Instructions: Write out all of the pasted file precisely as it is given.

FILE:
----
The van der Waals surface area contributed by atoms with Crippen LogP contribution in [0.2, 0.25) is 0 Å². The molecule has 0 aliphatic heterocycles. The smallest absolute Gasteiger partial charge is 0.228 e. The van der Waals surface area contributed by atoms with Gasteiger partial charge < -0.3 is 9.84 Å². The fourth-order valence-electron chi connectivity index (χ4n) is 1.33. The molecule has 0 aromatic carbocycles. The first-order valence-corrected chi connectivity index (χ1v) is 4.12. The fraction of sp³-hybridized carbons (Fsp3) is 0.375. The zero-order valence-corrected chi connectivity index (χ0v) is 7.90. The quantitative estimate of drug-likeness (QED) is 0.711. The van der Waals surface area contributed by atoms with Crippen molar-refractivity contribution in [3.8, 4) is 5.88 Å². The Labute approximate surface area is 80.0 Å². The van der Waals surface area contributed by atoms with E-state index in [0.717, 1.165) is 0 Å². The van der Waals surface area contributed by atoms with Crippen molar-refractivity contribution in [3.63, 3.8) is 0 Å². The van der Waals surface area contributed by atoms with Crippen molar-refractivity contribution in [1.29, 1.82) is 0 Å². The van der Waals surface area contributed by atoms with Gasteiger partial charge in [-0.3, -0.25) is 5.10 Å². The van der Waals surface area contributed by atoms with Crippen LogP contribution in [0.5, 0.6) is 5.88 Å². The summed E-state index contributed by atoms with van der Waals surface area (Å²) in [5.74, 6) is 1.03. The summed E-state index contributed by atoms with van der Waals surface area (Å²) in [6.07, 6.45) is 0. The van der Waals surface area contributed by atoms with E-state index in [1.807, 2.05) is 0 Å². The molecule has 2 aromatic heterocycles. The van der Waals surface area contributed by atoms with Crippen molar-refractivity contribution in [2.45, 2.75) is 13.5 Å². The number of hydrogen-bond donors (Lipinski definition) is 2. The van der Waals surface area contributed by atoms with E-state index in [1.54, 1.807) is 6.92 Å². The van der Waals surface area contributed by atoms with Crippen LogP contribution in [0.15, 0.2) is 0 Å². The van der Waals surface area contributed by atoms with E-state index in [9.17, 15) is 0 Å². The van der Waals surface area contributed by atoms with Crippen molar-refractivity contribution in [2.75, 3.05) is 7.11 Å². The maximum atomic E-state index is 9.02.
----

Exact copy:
The van der Waals surface area contributed by atoms with Crippen LogP contribution in [0.2, 0.25) is 0 Å². The molecule has 0 aliphatic heterocycles. The smallest absolute Gasteiger partial charge is 0.228 e. The van der Waals surface area contributed by atoms with Gasteiger partial charge < -0.3 is 9.84 Å². The fourth-order valence-electron chi connectivity index (χ4n) is 1.33. The molecule has 0 aromatic carbocycles. The first-order valence-corrected chi connectivity index (χ1v) is 4.12. The fraction of sp³-hybridized carbons (Fsp3) is 0.375. The zero-order valence-corrected chi connectivity index (χ0v) is 7.90. The quantitative estimate of drug-likeness (QED) is 0.711. The van der Waals surface area contributed by atoms with Crippen molar-refractivity contribution in [3.8, 4) is 5.88 Å². The Labute approximate surface area is 80.0 Å². The van der Waals surface area contributed by atoms with E-state index in [0.717, 1.165) is 0 Å². The van der Waals surface area contributed by atoms with Crippen molar-refractivity contribution in [3.63, 3.8) is 0 Å². The van der Waals surface area contributed by atoms with Crippen molar-refractivity contribution in [1.29, 1.82) is 0 Å². The van der Waals surface area contributed by atoms with Gasteiger partial charge in [-0.3, -0.25) is 5.10 Å². The van der Waals surface area contributed by atoms with Crippen LogP contribution in [0.5, 0.6) is 5.88 Å². The summed E-state index contributed by atoms with van der Waals surface area (Å²) in [5.74, 6) is 1.03. The summed E-state index contributed by atoms with van der Waals surface area (Å²) in [6.07, 6.45) is 0. The van der Waals surface area contributed by atoms with E-state index in [1.807, 2.05) is 0 Å². The molecule has 2 aromatic heterocycles. The van der Waals surface area contributed by atoms with Crippen molar-refractivity contribution in [2.45, 2.75) is 13.5 Å². The number of hydrogen-bond donors (Lipinski definition) is 2. The van der Waals surface area contributed by atoms with E-state index in [1.54, 1.807) is 6.92 Å². The van der Waals surface area contributed by atoms with Crippen LogP contribution in [0.15, 0.2) is 0 Å². The van der Waals surface area contributed by atoms with E-state index in [9.17, 15) is 0 Å². The van der Waals surface area contributed by atoms with Crippen molar-refractivity contribution in [2.75, 3.05) is 7.11 Å². The maximum atomic E-state index is 9.02.